- those using scuba and a real camera rig probably already know this, but there are a few guidelines for good underwater photography. Always get as close as you can to your subject; water absorbs and scatters light a thousand times more than the same distance in air. Ideally get a little below your subject and shoot up at it; this will give you a blue background. If you are going to shoot deeper than 15 or 20 feet, you need artificial light--either a strobe or movie light--on your camera. Sea water absorbs red light, so as you go deeper you need to compensate, either with colored filters, adjusting the white balance, or using enough artificial light to counter the effect. Underwater photography is an excuse to throw money into the ocean.

Two of Mark’s go-to references for fish are Reef Fish Identification: Tropical Pacific by Allen, Steene, Humann & Deloach, and Reef Fishes of the East Indies by Allen & Erdmann. Both are available in physical and electronic form, and Mark says he’s written hundreds of notes in his copies.

Posted on June 01, 2023 09:43 PM by tiwane tiwane | 59 comments | Leave a comment

June 08, 2023

Pride Month: Meet @xris!

We’re featuring some of iNat’s LGBTQIA+ users this Pride Month. Here’s @xris!

Name: Chris Kreussling (aka Flatbush Gardener)

Pronouns: he or they

“I joined iNaturalist in 2013 - coming up on my 10th anniversary!” says Chris Kreussling, although he admits he didn’t post his first observation until about four years later. He was interested in learning about the insects visiting his garden in Brooklyn, New York City and found the iNat community welcoming to learners.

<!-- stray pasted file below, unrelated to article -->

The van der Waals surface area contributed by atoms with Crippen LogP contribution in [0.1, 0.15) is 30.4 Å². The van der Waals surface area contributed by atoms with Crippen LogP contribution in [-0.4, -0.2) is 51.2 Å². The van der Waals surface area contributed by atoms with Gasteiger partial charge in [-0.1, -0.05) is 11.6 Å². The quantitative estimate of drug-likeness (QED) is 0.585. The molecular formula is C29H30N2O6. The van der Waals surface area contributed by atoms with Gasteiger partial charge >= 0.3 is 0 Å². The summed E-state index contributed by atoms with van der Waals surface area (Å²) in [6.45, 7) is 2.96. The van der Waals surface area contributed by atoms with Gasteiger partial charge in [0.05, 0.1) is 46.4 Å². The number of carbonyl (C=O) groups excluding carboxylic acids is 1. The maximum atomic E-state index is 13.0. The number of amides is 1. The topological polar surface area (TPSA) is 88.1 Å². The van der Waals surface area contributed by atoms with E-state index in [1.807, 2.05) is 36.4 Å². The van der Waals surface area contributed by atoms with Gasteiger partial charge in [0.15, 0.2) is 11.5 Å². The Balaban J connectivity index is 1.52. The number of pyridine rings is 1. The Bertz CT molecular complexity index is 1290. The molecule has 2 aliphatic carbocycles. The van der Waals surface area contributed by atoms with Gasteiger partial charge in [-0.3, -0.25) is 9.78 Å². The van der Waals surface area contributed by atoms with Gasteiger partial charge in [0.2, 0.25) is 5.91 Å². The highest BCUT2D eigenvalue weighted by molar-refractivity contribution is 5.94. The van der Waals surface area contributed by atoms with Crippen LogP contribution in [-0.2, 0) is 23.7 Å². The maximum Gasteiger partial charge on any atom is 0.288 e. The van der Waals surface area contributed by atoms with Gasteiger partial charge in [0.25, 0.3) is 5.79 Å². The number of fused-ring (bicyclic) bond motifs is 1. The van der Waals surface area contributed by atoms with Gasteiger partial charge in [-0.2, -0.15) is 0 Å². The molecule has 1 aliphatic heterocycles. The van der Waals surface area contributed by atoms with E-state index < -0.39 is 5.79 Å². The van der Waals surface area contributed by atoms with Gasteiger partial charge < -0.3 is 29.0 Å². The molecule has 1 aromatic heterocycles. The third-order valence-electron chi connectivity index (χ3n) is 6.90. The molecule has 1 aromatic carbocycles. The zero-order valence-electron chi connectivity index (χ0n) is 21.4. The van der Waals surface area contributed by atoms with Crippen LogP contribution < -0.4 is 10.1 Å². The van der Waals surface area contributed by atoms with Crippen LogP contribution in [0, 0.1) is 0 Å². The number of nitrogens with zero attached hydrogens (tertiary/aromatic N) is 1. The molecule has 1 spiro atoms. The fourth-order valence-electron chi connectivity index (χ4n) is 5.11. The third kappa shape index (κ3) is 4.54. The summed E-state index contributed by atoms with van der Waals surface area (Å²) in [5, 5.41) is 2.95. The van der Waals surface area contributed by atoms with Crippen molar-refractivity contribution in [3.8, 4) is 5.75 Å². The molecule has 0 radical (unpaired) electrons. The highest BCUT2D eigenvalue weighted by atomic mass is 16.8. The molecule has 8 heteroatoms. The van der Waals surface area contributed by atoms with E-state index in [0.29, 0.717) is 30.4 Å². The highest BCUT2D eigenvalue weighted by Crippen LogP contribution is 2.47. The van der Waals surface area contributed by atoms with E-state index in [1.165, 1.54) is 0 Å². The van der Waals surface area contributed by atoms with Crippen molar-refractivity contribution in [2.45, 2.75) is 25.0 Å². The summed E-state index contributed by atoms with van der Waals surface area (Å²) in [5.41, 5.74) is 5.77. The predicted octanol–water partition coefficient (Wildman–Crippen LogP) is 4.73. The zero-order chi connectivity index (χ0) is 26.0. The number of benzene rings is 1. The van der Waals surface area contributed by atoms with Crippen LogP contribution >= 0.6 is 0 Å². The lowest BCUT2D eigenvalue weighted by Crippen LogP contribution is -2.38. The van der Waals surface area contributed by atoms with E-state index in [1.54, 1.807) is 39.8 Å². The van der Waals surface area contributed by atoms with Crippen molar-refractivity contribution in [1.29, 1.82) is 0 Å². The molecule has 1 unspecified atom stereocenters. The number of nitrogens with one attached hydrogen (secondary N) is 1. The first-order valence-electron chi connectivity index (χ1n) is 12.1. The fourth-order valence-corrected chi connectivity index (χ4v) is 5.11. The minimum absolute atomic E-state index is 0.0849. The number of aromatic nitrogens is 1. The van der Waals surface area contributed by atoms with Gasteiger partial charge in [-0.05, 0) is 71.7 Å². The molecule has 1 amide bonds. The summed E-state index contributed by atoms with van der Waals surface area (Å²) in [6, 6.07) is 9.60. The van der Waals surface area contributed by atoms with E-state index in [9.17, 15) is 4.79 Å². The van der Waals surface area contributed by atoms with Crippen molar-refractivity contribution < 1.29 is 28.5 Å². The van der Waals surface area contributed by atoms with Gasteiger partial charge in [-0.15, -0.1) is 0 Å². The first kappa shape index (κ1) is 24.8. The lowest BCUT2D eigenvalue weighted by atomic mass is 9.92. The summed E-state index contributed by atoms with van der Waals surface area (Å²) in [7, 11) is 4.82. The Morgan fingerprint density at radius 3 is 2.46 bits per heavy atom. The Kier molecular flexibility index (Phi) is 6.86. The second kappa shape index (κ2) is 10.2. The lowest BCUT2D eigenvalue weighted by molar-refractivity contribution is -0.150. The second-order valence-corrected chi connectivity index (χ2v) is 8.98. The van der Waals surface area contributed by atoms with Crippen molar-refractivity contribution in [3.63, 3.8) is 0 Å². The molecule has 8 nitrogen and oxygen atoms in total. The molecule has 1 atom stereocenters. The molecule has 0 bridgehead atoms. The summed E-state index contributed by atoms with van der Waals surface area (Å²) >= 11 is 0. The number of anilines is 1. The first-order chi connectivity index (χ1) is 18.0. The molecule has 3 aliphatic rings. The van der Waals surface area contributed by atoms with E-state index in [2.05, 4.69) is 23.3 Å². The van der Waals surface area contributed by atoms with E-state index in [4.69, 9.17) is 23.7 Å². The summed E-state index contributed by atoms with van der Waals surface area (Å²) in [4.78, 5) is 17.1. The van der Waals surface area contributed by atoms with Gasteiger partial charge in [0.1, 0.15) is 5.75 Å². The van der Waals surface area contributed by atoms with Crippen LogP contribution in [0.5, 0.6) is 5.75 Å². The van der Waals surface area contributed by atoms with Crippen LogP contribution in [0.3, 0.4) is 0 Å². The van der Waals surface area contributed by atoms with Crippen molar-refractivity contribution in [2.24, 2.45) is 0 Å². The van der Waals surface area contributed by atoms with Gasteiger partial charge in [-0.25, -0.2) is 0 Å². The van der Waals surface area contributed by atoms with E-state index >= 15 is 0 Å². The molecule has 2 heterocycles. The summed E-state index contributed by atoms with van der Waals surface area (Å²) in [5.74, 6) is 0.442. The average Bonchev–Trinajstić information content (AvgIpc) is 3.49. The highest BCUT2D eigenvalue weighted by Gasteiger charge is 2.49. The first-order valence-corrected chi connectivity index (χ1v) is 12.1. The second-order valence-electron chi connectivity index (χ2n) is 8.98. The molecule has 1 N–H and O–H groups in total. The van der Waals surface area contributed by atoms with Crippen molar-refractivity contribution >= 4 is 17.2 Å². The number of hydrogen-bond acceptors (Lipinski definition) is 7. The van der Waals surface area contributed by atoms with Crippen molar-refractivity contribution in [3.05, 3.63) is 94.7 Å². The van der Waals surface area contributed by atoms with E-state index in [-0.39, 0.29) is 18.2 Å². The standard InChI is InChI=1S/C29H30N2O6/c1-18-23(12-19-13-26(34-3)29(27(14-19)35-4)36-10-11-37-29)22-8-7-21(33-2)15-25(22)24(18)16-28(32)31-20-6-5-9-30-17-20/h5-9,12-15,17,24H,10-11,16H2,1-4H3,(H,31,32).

Chris’s “spark bug” was this Eristalis tranversa fly.

[It’s the fly] that left me amazed and got me to start observing my garden more closely. As I write in that observation’s description: “I had never seen anything like this, and had no idea that flies could be so beautiful.”

He’s since created a project for his garden, where he’s observed over 10,000 observations, and

so far, I’ve documented 61 species of bees that visit my garden, including several that nest here. That’s almost 30% of the bee species believed to persist in New York City. I’ve been monitoring a population of the solitary, ground-nesting Colletes thoracicus, rufous-backed cellophane bee, in my garden for 16 years! And one of the tiny metallic green sweat bees, Augochlora pura, nests in the rotting logs I place around my garden for habitat.

Although he considers himself an “urban naturalist,” and has helped with NYC’s City Nature Challenge since 2019, Chris also loves getting out of the city as well.

My husband’s family has a cabin in the Adirondacks. We try to get up there every year. I’ve lived all my life within 15 miles of the Atlantic Ocean, so getting “up north” and into the woods is a real treat. Seeing the wilder end of the Hudson River is also amazing. I’m obsessed with the ice meadows that form along the river there. It’s a rare and globally threatened habitat, even more so with climate change. I try to document everything I can when I get to visit one of them. [Like this sharpshooter below - TI]

I don’t think I “read” as gay, but I assume anyone who meets me can figure it out. I am out and visible wherever I am. When I lead or guide workshops and walks, I like to casually work the phrase “my husband” into my exposition to make it clear. The LGBTQ+ and Neurodivergent Naturalist Projects on iNaturalist are another way I can be visible. I like that those Projects show up on all my observations! The rainbow flag in my avatar also helps.